Don't Ask When I'm Going to Have a Baby (and Other Sensitive Questions)
I know these days we are a bit crazy with being politically correct and sensitive. This isn't about being polite or politically correct, it's about being empathetic and sensitive to one of the most difficult things a woman can go through. It's time to put these questions on the "don't ask" (or at least, 'be aware this could be a sensitive issue') list:
"When are you going to have your next one?"
1 in 5 women have miscarriages, with the majority of these occurring in early pregnancy (the first 12 weeks). Considering it's mostly common for people to announce pregnancies after the first 12 weeks are over, many (and probably most) miscarriages occur in secret. That innocent question - "when are you going to have your next one?" is not so easy for someone who has just lost a baby to answer. It's hard for someone who is waiting for her period to return to normal after taking birth control, or for someone who is saving money to afford the operation she needs, or for someone whose partner works away from home every time she's ovulating.
"What age gap do you want between your children?"
Not everyone falls pregnant straight away. Just because you've got one child (or more) doesn't mean it happened quickly or easily, or that it will be the same way next time. Putting pressure on getting the 'perfect age gap' between siblings is unnecessary and unrealistic. We might have preferences or hopes, but let's stop pretending that we have control over whether or not we have a full-term, healthy baby. Because the fact is, not one of us through our own efforts grows that baby - it is out of our control.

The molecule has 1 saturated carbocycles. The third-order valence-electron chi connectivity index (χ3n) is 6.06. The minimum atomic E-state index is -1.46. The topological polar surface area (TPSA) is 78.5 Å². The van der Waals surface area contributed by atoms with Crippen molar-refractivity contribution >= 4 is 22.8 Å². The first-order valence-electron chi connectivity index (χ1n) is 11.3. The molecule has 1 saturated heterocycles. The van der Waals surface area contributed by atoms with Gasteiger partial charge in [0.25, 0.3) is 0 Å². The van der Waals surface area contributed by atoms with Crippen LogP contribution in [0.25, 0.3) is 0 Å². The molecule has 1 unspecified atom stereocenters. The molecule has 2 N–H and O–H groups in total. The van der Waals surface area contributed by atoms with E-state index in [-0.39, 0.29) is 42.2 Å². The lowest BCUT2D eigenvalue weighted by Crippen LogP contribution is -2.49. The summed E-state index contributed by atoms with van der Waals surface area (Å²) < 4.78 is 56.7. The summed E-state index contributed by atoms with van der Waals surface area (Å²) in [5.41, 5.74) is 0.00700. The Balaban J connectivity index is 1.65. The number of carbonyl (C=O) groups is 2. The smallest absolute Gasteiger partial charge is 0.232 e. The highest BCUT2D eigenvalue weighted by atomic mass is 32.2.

This question is hard for the mama who lost a baby secretly, and therefore lost not just a child but time being in early pregnancy and waiting for her cycle to return to normal, while watching her other children grow older by the minute.
It is hard for the mama who struggled with postnatal depression and fears the return of it.
It is hard for the mum who doesn't know if she wants to have another child, and doesn't want to be subjected to people's insults about only having one child.
Just because we can choose to have sex, doesn't mean we can choose to fall (and stay) pregnant.
"When do you want to have kids?"
Just because they pretend they don't want kids yet, or that they want to do 'xyz' first, or that they feel too young still, doesn't mean their hearts don't break every time you ask them this. When? When they get a viable embryo, or when they can get through the paperwork and red tape, or afford the operation, or when a child is ready for adoption. When, or if, it will ever happen.
Approximately 1 in 6 couples have trouble getting pregnant. That is a LOT of us!
Many (possibly most?) couples choose to go through their infertility battles in private. Just because someone is healthy and young doesn't mean they can have kids at the click of a button. Asking her if she wants kids can be a knife in the wound. Some women are more than happy to talk about their journeys, but many prefer not to.
When someone goes through a miscarriage or struggles with infertility, the very core of who they are can be shaken. They can experience depression, financial struggles, relationship breakdowns, heartache, a feeling of isolation and so much more. To truly treat the women in our lives with friendship, love, respect and care, it's best to assume they have had private battles and phrase things more sensitively. I know they are great topics of conversation for the innocent, but just remember there's only a one in five chance it's going to be an innocent question for your friend.